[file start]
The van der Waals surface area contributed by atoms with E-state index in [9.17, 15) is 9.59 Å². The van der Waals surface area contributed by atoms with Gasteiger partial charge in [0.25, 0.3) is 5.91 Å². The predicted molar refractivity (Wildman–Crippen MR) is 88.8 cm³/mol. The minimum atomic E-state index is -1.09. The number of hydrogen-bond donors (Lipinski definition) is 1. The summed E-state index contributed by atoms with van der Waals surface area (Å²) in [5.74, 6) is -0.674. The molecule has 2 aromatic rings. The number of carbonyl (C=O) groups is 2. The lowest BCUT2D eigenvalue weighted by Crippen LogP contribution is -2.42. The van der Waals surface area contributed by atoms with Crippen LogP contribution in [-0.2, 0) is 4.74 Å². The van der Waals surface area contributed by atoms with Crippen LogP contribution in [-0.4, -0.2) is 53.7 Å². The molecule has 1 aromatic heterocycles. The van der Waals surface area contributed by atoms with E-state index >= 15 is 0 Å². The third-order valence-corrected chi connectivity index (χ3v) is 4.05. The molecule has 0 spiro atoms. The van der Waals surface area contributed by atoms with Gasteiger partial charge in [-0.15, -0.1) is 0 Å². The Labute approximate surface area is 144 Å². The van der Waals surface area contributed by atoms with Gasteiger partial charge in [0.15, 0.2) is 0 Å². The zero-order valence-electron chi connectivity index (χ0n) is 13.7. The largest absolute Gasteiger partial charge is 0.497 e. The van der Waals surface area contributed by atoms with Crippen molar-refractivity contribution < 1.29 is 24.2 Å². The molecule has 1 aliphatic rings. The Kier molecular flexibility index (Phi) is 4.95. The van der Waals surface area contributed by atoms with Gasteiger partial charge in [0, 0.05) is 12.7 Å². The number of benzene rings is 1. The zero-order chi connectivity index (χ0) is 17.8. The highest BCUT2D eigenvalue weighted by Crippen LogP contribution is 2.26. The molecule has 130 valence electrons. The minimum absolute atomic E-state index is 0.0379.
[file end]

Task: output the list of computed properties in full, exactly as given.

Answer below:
The van der Waals surface area contributed by atoms with E-state index in [9.17, 15) is 9.59 Å². The van der Waals surface area contributed by atoms with Gasteiger partial charge in [0.25, 0.3) is 5.91 Å². The predicted molar refractivity (Wildman–Crippen MR) is 88.8 cm³/mol. The minimum atomic E-state index is -1.09. The number of hydrogen-bond donors (Lipinski definition) is 1. The summed E-state index contributed by atoms with van der Waals surface area (Å²) in [5.74, 6) is -0.674. The molecule has 2 aromatic rings. The number of carbonyl (C=O) groups is 2. The lowest BCUT2D eigenvalue weighted by Crippen LogP contribution is -2.42. The van der Waals surface area contributed by atoms with Crippen LogP contribution in [-0.2, 0) is 4.74 Å². The van der Waals surface area contributed by atoms with Crippen LogP contribution in [-0.4, -0.2) is 53.7 Å². The molecule has 1 aromatic heterocycles. The van der Waals surface area contributed by atoms with E-state index >= 15 is 0 Å². The third-order valence-corrected chi connectivity index (χ3v) is 4.05. The molecule has 0 spiro atoms. The van der Waals surface area contributed by atoms with Gasteiger partial charge in [-0.15, -0.1) is 0 Å². The Labute approximate surface area is 144 Å². The van der Waals surface area contributed by atoms with Gasteiger partial charge in [0.15, 0.2) is 0 Å². The zero-order valence-electron chi connectivity index (χ0n) is 13.7. The largest absolute Gasteiger partial charge is 0.497 e. The van der Waals surface area contributed by atoms with Crippen molar-refractivity contribution < 1.29 is 24.2 Å². The molecule has 1 aliphatic rings. The Kier molecular flexibility index (Phi) is 4.95. The van der Waals surface area contributed by atoms with Gasteiger partial charge in [0, 0.05) is 12.7 Å². The number of benzene rings is 1. The zero-order chi connectivity index (χ0) is 17.8. The highest BCUT2D eigenvalue weighted by Crippen LogP contribution is 2.26. The molecule has 130 valence electrons. The minimum absolute atomic E-state index is 0.0379.